Electronic Rumors also has some kind words about the album:
"Recently released, No Longer Stranger is the new record from London based Minimal Synth artist Soft Riot. No Longer Stranger was originally conceived at an EP, but expanded into an eight track mini-album for this release and serves as an interim before Soft Riot's next album proper, Fiction Prediction, due in a couple of months.
No Longer Stranger is a collection of moody, atmospheric tracks, driven by vintage machine beats and warbling arpeggios. Combining late 70s synthesizer cinema music (the kind of stuff in horror and Sci-Fi movies in the years just before the music the SynthWave scene adores kicked off) and the metronome sparsity of early Cabaret Voltaire, with a little whispered Soft Cell sleaze, Soft Riot deliver something, not to make you move on the dancefloor, but to soundtrack your walk home after the club has shut, through dark city streets. Pulsating analog basses and white noise snares provide the basis for haunting, glowing melodies and Soft Riot’s enigmatic growl, from the Numanoid Your Secret Light Shines At Night to the acid nightmare SynthPop of Your Strange New Career via the dystopian psychedelic of Tragic Magic, No Longer Stranger isn’t always comfortable listening, but ultimately rewarding. Check out A Simulation, the album’s one dance tune, that works a little early Skinny Puppy and a hint of Electro Boogie into the mix."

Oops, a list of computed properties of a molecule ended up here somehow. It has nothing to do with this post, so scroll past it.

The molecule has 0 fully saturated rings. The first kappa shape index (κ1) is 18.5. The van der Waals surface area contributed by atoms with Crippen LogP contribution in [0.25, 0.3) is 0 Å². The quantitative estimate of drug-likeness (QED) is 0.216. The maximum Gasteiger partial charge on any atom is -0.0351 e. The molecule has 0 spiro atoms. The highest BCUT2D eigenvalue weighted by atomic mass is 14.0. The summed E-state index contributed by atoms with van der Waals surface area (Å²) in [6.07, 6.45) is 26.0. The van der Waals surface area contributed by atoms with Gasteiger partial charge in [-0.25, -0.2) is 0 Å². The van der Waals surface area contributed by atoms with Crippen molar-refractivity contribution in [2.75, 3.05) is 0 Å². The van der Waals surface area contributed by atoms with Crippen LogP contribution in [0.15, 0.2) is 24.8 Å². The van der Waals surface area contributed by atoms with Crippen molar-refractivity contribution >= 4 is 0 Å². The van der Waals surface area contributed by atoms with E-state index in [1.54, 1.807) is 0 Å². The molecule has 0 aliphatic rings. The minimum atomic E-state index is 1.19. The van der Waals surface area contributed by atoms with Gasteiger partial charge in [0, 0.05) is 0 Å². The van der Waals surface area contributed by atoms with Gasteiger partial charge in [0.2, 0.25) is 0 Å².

Also, I Die You Die showed some love for Soft Riot's "Cinema Eyes" off the upcoming Fiction Prediction LP on Volar/Other Voices (more on that soon) as well as the soon-to-be-released London synth comp And You Will Find Them in the Basement on Desire Records."
Via I Die You Die:
Soft Riot, “Cinema Eyes”
"Paris label Desire Records’ And You Will Find Them In The Basement comp features an embarrassment of predominantly London-based synth wave riches: the dearly departed Linea Aspera, the dour duo Lebanon Hanover, and uh, the…darkly dreamy Mild Peril (sue me). Vancouverite transplant Jack Duckworth also makes an appearance via his Soft Riot project, and there’s some Prince and Duran Duran here beneath Duckworth’s on record love for Nitzer sequences."
Friend of the label (and Fine Steps main man) Julian Elorduy gave a glowing review of the Tropical Popsicle - Dawn of Delight LP here. (Soundcloud/Bandcamp/Digital Store)
Julian at Lo-Pie's review of Dawn of Delight:
Tropical Popsicle // Dawn of Delight
Recommended Track: Tethers
"Tropical Popscicle’s Dawn of Delight is a wonderful record. It has a pop sensibility and covers a wide variety of moods. From the doomy “Universe of God Shadow” to the almost sweet Barrett-esque folk of “The Omni-Present Heart Shield”, there is a multi-directional tinge to the entire record but the band maintains a consistent aesthetic, further developing their sound as a whole."
(read the rest at the link above)
TransWorld Surf also had some kind things to say:
Lastly, Surfing Mag ran a nice little interview and feature with Beaters back in January. Check it out below.